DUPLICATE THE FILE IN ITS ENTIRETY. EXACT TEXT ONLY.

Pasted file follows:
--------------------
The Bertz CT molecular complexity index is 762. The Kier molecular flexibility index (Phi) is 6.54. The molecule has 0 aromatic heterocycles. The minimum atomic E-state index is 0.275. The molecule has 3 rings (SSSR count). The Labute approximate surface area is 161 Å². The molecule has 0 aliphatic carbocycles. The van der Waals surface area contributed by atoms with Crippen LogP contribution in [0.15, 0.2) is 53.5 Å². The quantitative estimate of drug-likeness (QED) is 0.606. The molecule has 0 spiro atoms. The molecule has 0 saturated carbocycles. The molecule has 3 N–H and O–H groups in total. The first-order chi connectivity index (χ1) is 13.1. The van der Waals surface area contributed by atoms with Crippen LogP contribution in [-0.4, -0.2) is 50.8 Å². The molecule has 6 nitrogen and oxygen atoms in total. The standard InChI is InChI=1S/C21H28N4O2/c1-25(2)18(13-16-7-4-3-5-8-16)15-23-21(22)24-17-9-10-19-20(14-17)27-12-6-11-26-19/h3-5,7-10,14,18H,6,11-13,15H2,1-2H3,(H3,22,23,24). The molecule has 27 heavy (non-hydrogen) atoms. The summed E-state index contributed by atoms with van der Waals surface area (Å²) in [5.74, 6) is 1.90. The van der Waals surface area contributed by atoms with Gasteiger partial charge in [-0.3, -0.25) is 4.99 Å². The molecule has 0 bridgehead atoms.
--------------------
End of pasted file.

The Bertz CT molecular complexity index is 762. The Kier molecular flexibility index (Phi) is 6.54. The molecule has 0 aromatic heterocycles. The minimum atomic E-state index is 0.275. The molecule has 3 rings (SSSR count). The Labute approximate surface area is 161 Å². The molecule has 0 aliphatic carbocycles. The van der Waals surface area contributed by atoms with Crippen LogP contribution in [0.15, 0.2) is 53.5 Å². The quantitative estimate of drug-likeness (QED) is 0.606. The molecule has 0 spiro atoms. The molecule has 0 saturated carbocycles. The molecule has 3 N–H and O–H groups in total. The first-order chi connectivity index (χ1) is 13.1. The van der Waals surface area contributed by atoms with Crippen LogP contribution in [-0.4, -0.2) is 50.8 Å². The molecule has 6 nitrogen and oxygen atoms in total. The standard InChI is InChI=1S/C21H28N4O2/c1-25(2)18(13-16-7-4-3-5-8-16)15-23-21(22)24-17-9-10-19-20(14-17)27-12-6-11-26-19/h3-5,7-10,14,18H,6,11-13,15H2,1-2H3,(H3,22,23,24). The molecule has 27 heavy (non-hydrogen) atoms. The summed E-state index contributed by atoms with van der Waals surface area (Å²) in [5.74, 6) is 1.90. The van der Waals surface area contributed by atoms with Gasteiger partial charge in [-0.3, -0.25) is 4.99 Å². The molecule has 0 bridgehead atoms.